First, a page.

Episode 169 – the intelligence/evidence conundrum in Canada
Intelligence and evidence may sound like synonyms but they are not necessarily, at least in Canada. In fact, information that is collected by our intelligence agencies is not gathered to what is known as an ‘evidentiary’ standard and is not, and cannot, be used in a court of law. This complicates national security cases where both intelligence and law enforcement organisations both work to stop bad things from happening. Is there a better way to handle this mess and can Canada learn from the best practices of their allies in this regard?
About my guests
Gerry Normand has a long career in Canadian law, including private practice, Founding Counsel of the National Security Group at the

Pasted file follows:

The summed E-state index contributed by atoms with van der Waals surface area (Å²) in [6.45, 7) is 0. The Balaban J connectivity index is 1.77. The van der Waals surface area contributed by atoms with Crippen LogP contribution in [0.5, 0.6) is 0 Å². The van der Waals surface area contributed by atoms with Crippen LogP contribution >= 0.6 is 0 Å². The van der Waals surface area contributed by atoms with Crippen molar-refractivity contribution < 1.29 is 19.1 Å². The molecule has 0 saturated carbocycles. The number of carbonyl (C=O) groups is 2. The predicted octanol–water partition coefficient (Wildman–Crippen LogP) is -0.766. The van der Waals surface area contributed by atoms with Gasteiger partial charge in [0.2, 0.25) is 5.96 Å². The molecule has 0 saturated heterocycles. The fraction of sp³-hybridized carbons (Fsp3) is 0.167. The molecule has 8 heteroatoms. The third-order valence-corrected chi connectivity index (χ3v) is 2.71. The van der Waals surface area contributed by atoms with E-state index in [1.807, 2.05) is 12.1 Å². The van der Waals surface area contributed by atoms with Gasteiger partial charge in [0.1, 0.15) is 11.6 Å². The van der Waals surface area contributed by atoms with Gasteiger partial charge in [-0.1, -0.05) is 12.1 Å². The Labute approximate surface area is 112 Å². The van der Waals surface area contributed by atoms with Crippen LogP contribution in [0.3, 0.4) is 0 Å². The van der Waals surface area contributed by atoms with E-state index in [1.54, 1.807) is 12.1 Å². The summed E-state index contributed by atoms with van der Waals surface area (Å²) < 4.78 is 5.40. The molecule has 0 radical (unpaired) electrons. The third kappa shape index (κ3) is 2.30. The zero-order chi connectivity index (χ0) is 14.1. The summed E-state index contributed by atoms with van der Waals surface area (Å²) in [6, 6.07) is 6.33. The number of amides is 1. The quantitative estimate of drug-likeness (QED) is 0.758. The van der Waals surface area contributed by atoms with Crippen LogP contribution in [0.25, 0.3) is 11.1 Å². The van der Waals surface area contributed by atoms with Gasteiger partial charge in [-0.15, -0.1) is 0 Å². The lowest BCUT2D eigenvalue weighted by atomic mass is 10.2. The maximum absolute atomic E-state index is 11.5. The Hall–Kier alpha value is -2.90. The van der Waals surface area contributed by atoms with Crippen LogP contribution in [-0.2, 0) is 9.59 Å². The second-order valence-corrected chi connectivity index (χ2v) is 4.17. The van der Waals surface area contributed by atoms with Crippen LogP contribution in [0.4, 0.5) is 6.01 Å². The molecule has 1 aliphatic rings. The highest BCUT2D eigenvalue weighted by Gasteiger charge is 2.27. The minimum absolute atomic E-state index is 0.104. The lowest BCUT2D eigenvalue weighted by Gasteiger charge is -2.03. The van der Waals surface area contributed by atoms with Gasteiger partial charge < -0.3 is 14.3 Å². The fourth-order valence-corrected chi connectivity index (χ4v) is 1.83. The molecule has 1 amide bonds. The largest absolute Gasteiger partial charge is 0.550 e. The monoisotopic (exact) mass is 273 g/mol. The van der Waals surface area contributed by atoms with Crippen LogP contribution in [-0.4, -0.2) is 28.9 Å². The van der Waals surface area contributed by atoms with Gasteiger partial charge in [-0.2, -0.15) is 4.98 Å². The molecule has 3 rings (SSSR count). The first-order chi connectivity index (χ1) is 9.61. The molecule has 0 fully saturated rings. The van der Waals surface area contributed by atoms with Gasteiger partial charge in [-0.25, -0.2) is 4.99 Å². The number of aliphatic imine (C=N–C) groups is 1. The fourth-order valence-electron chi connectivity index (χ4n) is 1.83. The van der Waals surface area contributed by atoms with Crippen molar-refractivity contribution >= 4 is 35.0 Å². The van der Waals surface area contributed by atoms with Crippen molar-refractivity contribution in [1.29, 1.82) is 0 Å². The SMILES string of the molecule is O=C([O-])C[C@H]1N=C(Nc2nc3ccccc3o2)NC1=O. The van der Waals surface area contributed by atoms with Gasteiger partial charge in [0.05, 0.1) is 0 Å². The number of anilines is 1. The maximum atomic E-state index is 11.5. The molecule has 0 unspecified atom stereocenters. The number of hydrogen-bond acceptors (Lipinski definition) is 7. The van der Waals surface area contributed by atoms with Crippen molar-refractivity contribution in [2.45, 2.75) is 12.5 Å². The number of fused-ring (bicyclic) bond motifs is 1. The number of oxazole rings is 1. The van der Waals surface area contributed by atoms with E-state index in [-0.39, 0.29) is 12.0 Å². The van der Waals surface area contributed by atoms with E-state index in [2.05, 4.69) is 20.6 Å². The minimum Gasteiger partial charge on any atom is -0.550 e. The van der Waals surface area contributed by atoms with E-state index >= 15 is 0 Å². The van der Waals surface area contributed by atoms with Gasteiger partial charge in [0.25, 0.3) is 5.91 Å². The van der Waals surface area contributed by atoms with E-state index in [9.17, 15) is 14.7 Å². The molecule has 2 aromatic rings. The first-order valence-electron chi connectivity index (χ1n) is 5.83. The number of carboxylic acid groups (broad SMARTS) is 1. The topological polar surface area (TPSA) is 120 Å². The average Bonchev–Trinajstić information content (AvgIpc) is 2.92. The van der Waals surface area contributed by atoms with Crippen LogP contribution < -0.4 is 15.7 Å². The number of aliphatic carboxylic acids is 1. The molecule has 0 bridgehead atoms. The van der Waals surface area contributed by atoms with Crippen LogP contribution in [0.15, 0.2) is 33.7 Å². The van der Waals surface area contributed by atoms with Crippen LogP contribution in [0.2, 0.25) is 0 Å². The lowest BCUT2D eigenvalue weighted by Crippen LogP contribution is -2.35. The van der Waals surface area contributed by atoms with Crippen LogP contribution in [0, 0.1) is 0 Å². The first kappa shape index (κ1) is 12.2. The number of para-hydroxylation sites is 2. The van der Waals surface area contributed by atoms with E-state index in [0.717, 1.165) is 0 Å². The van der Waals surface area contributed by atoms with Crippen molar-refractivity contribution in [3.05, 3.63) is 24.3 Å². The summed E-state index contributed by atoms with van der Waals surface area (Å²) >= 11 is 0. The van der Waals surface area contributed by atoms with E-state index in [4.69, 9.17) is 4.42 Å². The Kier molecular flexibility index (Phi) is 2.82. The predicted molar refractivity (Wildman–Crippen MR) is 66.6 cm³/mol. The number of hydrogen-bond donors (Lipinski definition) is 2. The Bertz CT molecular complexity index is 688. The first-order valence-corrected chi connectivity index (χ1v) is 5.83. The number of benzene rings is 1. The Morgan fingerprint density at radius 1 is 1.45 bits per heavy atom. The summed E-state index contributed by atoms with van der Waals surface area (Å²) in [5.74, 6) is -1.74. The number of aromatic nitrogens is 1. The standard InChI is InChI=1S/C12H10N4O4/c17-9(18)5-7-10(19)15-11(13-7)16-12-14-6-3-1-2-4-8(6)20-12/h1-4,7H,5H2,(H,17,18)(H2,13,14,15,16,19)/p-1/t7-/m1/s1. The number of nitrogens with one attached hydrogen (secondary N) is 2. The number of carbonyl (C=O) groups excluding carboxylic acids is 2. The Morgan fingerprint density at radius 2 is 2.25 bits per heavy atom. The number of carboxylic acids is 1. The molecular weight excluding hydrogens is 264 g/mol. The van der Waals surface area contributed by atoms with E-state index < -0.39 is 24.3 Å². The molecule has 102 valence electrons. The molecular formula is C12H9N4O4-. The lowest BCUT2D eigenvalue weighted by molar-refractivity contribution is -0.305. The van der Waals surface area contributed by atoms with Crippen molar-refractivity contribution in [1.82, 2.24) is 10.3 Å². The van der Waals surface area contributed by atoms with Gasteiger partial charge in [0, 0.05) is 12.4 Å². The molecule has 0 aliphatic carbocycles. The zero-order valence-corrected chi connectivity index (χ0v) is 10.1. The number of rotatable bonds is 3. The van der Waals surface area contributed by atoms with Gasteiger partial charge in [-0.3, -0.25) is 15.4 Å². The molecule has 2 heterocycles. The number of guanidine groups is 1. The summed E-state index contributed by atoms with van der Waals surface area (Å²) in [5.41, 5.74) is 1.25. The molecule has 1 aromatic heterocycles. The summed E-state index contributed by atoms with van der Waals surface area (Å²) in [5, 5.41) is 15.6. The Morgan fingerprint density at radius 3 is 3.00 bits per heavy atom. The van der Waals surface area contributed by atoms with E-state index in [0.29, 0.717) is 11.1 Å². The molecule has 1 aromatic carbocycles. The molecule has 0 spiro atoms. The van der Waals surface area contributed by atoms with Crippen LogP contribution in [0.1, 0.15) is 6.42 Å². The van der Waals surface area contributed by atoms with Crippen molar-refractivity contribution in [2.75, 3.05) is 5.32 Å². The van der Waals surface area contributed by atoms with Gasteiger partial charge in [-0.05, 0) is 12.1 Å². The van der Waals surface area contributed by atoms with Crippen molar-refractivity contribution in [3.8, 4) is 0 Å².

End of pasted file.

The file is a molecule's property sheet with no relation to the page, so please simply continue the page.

Department of Justice between 1993-1995, a Counsel at the Legal Services Unit of the Canadian Security Intelligence Service (CSIS) between 1995-2002, and Director General at the Privy Council Office, Security & Intelligence Secretariat between 2006-2007.
Al Treddenick is a former senior CSIS officer who was stationed at the Canadian embassy in Riyadh, Saudi Arabia and has more than 30 years domestic/international tactical & strategic experience in intelligence operations and criminal investigations with CSIS and the Royal Canadian Mounted Police (RCMP). He is currently the CEO and President of ATNOH Group
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